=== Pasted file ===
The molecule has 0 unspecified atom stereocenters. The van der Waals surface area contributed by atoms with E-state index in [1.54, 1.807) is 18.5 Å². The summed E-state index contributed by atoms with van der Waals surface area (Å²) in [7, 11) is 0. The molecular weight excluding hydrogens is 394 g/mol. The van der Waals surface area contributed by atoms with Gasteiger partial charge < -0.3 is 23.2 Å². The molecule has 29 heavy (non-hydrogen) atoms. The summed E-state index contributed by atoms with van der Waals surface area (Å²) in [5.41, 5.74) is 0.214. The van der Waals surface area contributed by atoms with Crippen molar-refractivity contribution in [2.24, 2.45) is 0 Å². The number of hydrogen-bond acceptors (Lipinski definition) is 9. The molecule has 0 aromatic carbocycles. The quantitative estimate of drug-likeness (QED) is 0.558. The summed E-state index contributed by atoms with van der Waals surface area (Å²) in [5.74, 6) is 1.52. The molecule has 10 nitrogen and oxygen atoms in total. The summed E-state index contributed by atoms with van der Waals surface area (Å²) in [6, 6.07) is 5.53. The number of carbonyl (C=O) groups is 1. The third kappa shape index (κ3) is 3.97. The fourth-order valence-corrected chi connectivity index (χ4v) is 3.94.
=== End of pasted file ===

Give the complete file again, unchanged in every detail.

The molecule has 0 unspecified atom stereocenters. The van der Waals surface area contributed by atoms with E-state index in [1.54, 1.807) is 18.5 Å². The summed E-state index contributed by atoms with van der Waals surface area (Å²) in [7, 11) is 0. The molecular weight excluding hydrogens is 394 g/mol. The van der Waals surface area contributed by atoms with Gasteiger partial charge < -0.3 is 23.2 Å². The molecule has 29 heavy (non-hydrogen) atoms. The summed E-state index contributed by atoms with van der Waals surface area (Å²) in [5.41, 5.74) is 0.214. The van der Waals surface area contributed by atoms with Crippen molar-refractivity contribution in [2.24, 2.45) is 0 Å². The number of hydrogen-bond acceptors (Lipinski definition) is 9. The molecule has 0 aromatic carbocycles. The quantitative estimate of drug-likeness (QED) is 0.558. The summed E-state index contributed by atoms with van der Waals surface area (Å²) in [5.74, 6) is 1.52. The molecule has 10 nitrogen and oxygen atoms in total. The summed E-state index contributed by atoms with van der Waals surface area (Å²) in [6, 6.07) is 5.53. The number of carbonyl (C=O) groups is 1. The third kappa shape index (κ3) is 3.97. The fourth-order valence-corrected chi connectivity index (χ4v) is 3.94.